Rotten Tomatoes debuts weekly show on Facebook Watch
- Rotten Tomatoes, the movie review website owned by Fandango, next week will debut its first show on Faceboook Watch, the social network's platform for episodic video programming. Starting on Nov. 1, "Rotten Tomatoes See It/Skip It" will be available every Thursday on Facebook's mobile, desktop and TV apps, according to a press release.
- Show hosts Jacqueline Coley, a film critic for the Black Girl Nerds website, and pop culture commentator Segun Oduolowu will offer their unvarnished opinions about movies, TV and current topics, and also urge Facebook Watch viewers to share their thoughts and reactions.
- The new show follows Rotten Tomatoes' "Your Opinion Sucks: Critics vs. Fans" live event series that lets people share their thoughts with professional film and TV critics.
For Rotten Tomatoes, Facebook Watch opens up the possibility of reaching a massive viewership, as Facebook now has over 2 billion users that are more frequently turning away from traditional cable and broadcast TV. The hosts will ask live viewers for thoughts on what they're enjoying and what they aren't, with the chance to have those viewpoints incorporated into the show in real-time. This move will likely boost interaction and provide valuable feedback for future weekly episodes.
These elements underscore why marketers and media outlets might value Facebook Watch over other channels like TV or even Google's YouTube. Facebook puts an emphasis on social connections first and can more directly integrate those into premium video content to create a distinct and engaging viewing experience. Most viewers already spend part of their time watching video programming on smartphones in a habit known as second screening, and Watch potentially melds those activities closer together.
At the same time, the move gives Rotten Tomatoes the opportunity to expand its reach outside of its own website. Ben Lerer, CEO of Group Nine Media, this week said Facebook Watch provides a meritocracy for content producers like his company, which runs websites Thrillist, NowThis, The Dodo and Seeker.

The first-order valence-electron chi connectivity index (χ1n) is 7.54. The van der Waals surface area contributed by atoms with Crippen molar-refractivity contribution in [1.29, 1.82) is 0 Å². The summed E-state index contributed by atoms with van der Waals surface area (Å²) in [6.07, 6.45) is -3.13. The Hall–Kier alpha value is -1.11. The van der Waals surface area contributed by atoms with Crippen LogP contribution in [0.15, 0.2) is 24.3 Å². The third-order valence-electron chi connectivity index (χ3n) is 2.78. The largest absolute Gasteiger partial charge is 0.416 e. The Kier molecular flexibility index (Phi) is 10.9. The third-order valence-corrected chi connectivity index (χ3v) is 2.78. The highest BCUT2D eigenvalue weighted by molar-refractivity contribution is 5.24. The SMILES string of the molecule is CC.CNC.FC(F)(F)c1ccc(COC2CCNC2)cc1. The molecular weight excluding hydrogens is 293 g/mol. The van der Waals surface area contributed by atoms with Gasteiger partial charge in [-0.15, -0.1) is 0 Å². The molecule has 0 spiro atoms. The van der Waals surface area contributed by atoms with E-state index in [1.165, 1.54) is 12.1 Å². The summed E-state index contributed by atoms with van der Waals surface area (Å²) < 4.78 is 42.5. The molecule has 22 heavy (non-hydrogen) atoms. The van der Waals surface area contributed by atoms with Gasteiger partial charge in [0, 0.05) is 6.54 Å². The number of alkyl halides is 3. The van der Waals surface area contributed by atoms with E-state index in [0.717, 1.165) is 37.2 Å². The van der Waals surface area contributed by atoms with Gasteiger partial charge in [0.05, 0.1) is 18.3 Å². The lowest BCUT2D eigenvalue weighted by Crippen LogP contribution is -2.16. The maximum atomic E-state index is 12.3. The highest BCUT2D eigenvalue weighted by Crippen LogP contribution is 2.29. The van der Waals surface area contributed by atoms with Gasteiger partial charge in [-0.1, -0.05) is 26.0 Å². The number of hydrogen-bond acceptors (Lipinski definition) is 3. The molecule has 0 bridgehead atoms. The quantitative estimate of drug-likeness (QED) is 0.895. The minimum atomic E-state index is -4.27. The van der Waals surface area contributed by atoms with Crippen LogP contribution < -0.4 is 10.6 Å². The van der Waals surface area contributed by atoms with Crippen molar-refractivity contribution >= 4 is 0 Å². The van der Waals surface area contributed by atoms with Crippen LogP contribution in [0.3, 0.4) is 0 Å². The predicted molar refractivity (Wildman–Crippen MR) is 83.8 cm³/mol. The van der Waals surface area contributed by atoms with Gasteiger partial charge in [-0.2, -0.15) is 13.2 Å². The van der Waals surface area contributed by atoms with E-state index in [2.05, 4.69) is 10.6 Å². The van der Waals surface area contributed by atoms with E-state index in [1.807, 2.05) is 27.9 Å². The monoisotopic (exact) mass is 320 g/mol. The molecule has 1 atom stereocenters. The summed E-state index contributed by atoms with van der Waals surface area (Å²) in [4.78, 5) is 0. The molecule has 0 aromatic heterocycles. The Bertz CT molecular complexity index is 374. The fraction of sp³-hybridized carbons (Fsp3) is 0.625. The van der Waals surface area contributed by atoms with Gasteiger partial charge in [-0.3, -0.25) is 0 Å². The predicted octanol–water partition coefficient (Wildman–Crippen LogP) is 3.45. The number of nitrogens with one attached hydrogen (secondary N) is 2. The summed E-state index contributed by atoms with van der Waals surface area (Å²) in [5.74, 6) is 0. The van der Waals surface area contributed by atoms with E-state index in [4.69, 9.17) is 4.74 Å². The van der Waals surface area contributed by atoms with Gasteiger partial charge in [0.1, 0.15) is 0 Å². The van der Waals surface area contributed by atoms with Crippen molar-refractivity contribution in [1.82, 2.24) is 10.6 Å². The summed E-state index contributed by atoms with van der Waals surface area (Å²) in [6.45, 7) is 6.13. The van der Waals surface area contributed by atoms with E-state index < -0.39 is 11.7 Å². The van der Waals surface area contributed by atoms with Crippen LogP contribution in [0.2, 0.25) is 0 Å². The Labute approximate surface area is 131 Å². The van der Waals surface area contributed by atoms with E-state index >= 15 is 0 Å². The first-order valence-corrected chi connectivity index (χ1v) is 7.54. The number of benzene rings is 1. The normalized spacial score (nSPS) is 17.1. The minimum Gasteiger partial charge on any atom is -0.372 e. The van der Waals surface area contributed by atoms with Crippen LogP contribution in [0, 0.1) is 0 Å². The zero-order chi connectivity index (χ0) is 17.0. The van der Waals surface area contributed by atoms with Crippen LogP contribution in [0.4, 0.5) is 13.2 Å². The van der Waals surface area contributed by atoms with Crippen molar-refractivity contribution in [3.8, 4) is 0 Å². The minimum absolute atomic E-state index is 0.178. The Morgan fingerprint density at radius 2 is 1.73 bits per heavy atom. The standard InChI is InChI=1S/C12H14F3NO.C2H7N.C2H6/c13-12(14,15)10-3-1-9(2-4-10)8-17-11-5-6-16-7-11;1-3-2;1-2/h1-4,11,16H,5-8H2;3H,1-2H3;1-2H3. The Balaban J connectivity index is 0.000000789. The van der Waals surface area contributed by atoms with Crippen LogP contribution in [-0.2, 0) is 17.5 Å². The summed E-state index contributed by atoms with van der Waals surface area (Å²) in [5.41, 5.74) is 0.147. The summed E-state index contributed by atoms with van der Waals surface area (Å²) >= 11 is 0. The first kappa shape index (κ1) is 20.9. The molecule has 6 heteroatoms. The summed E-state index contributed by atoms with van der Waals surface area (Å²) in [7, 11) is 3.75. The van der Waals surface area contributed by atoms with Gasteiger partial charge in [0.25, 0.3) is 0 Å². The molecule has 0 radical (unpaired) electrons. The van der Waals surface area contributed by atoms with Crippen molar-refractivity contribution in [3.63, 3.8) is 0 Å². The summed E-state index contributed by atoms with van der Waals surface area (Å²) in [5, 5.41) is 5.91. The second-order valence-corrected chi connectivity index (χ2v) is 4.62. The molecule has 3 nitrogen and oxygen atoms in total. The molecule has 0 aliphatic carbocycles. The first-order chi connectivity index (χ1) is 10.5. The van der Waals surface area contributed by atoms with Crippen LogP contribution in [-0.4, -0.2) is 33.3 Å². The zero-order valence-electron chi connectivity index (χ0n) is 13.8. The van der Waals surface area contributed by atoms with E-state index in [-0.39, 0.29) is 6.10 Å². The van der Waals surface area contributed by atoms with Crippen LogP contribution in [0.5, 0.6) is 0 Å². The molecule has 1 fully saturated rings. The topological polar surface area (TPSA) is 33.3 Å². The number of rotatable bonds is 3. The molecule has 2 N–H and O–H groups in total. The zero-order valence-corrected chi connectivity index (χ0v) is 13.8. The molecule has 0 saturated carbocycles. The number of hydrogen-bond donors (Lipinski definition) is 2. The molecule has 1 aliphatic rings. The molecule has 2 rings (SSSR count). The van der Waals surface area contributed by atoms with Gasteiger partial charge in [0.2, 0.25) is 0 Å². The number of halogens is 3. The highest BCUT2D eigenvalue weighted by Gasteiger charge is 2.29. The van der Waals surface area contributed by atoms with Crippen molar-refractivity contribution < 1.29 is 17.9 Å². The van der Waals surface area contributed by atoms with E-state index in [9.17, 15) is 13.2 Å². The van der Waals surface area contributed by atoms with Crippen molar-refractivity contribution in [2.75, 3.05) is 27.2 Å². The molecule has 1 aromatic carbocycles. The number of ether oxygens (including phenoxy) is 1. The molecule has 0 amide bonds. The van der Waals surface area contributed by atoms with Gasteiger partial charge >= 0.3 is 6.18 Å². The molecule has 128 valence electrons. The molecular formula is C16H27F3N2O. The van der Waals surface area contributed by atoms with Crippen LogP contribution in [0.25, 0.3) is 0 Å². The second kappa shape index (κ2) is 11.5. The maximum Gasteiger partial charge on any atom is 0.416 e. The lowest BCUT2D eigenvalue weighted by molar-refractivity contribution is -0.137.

“If you make great content, people will see it,” he said in a conversation on TheStreet.com. “With traditional media, a lot of distribution was sort of granted through partnerships, through carriage rights. And now, you have this world where quality is very important, and there's more transparency to that."
Facebook Watch is in the early stages of building out its platform, investing in content and getting advertisers on board with mid-roll ad breaks that replicate the feeling of a TV commercial. The biggest unknown is whether content producers will be able to make money off the tab through Facebook's eventual revenue-sharing model.
Facebook isn't the only social platform looking to partner with brands like Rotten Tomatoes in a growing trend toward video. Snapchat and Twitter and are among the major companies creating more original video content to keep users engaged. YouTube Red also provides financing for several original series, giving bigger budgets to some of its top content creators. Snapchat, which started by producing shows in-house, is now focused on partnerships with studios and media entities for original, vertical video content.
- Rotten Tomatoes via PR Newswire Rotten Tomatoes Announces Weekly Film And Television Debate Show "Rotten Tomatoes See It/Skip It" On Facebook's Watch
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